The FRBR document, in its section on Methodology, gives the reasoning behind the use of entity-relation modeling technique:
The methodology used in this study is based on an entity analysis technique that is used in the development of conceptual models for relational database systems. Although the study is not intended to serve directly as a basis for the design of bibliographic databases, the technique was chosen as the basis for the methodology because it provides a structured approach to the analysis of data requirements that facilitates the processes of definition and delineation that were set out in the terms of reference for the study.E-R modeling is a multi-step technique that begins with a high-level conceptual analysis of the data universe that is being considered. Quoting the FRBR document again:
The first step in the entity analysis technique is to isolate the key objects that are of interest to users of information in a particular domain. These objects of interest or entities are defined at as high a level as possible. That is to say that the analysis first focuses attention not on individual data but on the "things" the data describe. Each of the entities defined for the model, therefore, serves as the focal point for a cluster of data. An entity diagram for a personnel information system, for example, would likely identify "employee" as one entity that would be of interest to the users of such a system.
This is a very good description of conceptual modeling. So it is either puzzling or disturbing that most readings of FRBR do not recognize this difference between a conceptual model and either a record format or a logical model. In part this is because few have done a close reading of the FRBR document, and unfortunately it is easy to view the diagrams there as statements of data structure rather than high level concepts about bibliographic data. (It's not surprising that people get their information about FRBR from the diagrams, rather than the text. There are three very simple diagrams in the document, and 142 pages of text. Yet even if a picture is worth a thousand words, those three are not equal to the text.)
One of the main assumptions about FRBR is that the entities listed there should be directly translated into records in any bibliographic data design that intends to implement FRBR. For example, there is much criticism of BIBFRAME for presenting a two-entity bibliographic model instead of the four entities of FRBR. This reflects the mistaken idea that each Group 1 entity must be a record in whatever future bibliographic formats are developed. As entities in a conceptual model there is absolutely no direct transfer from conceptual entities to data records. How best to create a record format that carries the concepts is something that would be arrived at after a further and more detailed technical analysis. In fact, the development of a record format might not seem to be a direct descendent of the E-R model, since the E-R modeling technique has a bias toward the structure of relational database management systems, not records, and the FRBR Study Group was not intending its work to be translated directly to a database design.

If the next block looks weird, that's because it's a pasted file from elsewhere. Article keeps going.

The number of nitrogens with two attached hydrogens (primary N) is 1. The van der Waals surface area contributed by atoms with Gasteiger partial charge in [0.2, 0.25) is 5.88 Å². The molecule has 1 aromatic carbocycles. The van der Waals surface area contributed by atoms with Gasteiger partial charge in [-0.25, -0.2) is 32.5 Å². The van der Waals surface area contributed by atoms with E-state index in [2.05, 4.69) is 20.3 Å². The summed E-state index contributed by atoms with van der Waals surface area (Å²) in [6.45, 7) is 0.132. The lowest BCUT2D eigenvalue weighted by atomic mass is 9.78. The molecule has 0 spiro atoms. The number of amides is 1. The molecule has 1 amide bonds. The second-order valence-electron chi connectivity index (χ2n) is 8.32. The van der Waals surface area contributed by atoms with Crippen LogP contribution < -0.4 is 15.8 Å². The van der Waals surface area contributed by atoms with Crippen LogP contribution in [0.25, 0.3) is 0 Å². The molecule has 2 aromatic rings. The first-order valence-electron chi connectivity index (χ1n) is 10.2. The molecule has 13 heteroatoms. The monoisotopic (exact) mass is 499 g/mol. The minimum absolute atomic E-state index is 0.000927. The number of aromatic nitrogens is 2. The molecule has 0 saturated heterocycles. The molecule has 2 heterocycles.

There are innumerable ways that one could implement a data design that fulfills the conceptual view of FRBR. In E-R modeling there are subsequent steps that build on the conceptual design to develop it into an actionable data design. These steps are actually more detailed and imposing than the conceptual design which is often used to bridge the knowledge gap between operational staff and the technical staff that must creating a working system. The step after the conceptual model is usually the logical design step that completes the list of attributes, and defines the types of data values that will be stored in the database tables (text, date, currency) and the cardinality of each data element (mandatory, optional, repeatable, etc.). It then normalizes the data to remove any duplication of data within the entire database. It also resolves relationships between data tables so that one-to-many and many-to-many relationships are correctly implemented for the applications that will make use of them. Although this is couched in terms of database design, an equally rigorous step would be needed to move from a conceptual view to a design for a format that could be used in library systems and for data exchange.
As an illustration, here is a logical design for the bibliographic system MusicBrainz that stores information about recorded music. It has many of the same concepts as FRBR (works, performers, variant expressions), and must resolve the complex relationships between albums, songs, and performances (not unlike what a music library catalog must do):
With perhaps some difference in details you could say that this implements the concepts of FRBR. Still, this is a database design, and not a record format. For many databases, there is no single record that represents all of the stored data. Business databases are generally a combination of data from numerous departments and processes, and they can often output many different data combinations as needed.
It does say something about the state of technology awareness in the library profession that once a presumably successful conceptual model was developed there was no second step to make that model operational. What was the ultimate goal of FRBR, and did it fulfill that goal? Look for another post soon on that topic.